Sale Fino, Via degli Umiliati, 1, 53100 Siena SI, Italy


The Day Trip: San Gimignano

San Gimignano, situated an hours’ drive from Tenuta Larnianone, is hands down of the world’s most scenic hill towns. Its nickname is ‘the town of a hundred towers’ – this might seem like an exaggeration now, but in its heyday, the town’s skyline boasted 72 towers built as showpieces by its noble families. Successive feuds and the march of time took their toll and reduced that number to 14, but despite this, the town’s skyline has lost none of its charm. It’s little wonder then that San Gimignano has served as the backdrop to numerous films, including Franco Zeffirelli’s semi-autobiographical work, Tea with Mussolini, 1949’s The Prince of Foxes, starring Orson Welles and 1979’s Il Prato, with Isabella Rossellini. A leisurely stroll around the town’s quaint cobbled streets and a trip up one of the towers for picture-postcard views of the Tuscan countryside are a must. To escape the hordes of tourists, start off early and duck into Cum Quibus on Via San Martino for a decadent lunch. Run by Lorenzo Di Paolantonio and head chef, Alberto Sparacino, this Michelin-starred establishment offers imaginative takes on traditional Tuscan cuisine that you’d be hard-pressed to find anywhere else, including raviolo of hare and roe-deer Wellington.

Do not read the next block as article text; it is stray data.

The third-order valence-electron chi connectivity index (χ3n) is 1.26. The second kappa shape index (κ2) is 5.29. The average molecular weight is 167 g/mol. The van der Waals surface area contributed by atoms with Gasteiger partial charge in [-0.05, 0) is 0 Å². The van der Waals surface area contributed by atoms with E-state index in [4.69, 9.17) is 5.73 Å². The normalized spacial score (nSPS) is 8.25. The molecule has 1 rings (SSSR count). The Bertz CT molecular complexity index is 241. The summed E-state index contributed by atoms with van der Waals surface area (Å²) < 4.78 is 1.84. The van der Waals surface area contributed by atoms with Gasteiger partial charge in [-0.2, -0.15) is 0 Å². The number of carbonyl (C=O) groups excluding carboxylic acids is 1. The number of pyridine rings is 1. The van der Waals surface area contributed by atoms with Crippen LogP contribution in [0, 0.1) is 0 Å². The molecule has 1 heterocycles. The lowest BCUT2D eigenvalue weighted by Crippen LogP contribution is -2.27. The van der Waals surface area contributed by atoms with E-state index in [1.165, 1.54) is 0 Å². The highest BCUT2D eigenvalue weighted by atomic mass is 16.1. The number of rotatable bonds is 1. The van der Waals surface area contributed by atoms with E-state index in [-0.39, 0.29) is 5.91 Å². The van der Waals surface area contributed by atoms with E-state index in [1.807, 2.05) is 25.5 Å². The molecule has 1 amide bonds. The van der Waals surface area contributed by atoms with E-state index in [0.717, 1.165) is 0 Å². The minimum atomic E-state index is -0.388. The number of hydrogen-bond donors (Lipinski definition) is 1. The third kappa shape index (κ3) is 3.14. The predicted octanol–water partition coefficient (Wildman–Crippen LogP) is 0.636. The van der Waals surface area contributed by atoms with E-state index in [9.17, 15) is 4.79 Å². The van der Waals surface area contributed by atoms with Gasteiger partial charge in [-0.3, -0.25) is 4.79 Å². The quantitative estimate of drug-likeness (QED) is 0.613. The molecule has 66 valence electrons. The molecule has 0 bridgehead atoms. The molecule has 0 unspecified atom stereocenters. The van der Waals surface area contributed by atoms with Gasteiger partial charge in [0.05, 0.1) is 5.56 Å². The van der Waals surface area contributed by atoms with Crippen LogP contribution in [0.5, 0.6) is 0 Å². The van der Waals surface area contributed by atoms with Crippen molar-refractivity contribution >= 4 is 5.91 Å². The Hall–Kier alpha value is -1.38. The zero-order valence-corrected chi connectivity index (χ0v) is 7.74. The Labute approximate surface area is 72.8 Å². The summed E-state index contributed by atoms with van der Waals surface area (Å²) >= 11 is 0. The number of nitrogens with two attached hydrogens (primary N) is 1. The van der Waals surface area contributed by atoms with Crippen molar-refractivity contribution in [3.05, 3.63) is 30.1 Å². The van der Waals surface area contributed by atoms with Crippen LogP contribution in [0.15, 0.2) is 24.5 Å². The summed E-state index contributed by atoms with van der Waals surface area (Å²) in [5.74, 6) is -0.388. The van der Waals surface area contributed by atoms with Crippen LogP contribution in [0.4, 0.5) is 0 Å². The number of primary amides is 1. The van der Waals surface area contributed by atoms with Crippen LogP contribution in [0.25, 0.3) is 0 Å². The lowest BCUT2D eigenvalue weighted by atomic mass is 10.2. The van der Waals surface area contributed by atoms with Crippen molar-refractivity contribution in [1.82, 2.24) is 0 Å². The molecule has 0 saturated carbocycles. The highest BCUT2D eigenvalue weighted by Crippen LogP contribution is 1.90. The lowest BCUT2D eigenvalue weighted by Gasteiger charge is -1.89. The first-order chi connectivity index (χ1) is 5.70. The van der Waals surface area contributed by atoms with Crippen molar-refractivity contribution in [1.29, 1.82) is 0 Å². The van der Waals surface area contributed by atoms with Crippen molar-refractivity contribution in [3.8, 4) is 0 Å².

Cum Quibus, Via S. Martino, 17, 53037 San Gimignano SI, Italy


The Spa: Terme Sangiovanni

Given that the Romans practically invented the health spa, it should come as little surprise that thermal baths remain very popular in Italy. Harnessing natural spring waters heated by geothermal energy, these natural Jacuzzis are reported to have a myriad of health benefits, thanks to healing minerals found in the water. And as fortune would have it, Terme Sangiovanni, one of the finest thermal spas in Tuscany, is just a short drive from Tenuta Larnianone. The establishment offers almost every holistic treatment under the sun, from mud treatments to massages and inhalation therapies. But what you shouldn’t miss is a dip in the thermal pools, which emerge from their source beneath the ground at a toasty 39°c. The water is rich in sulphur and calcium bicarbonate which are known to help with muscular and skeletal complaints, as well as breathing difficulties. Bring your swimwear, dive in and feel your stresses melt away.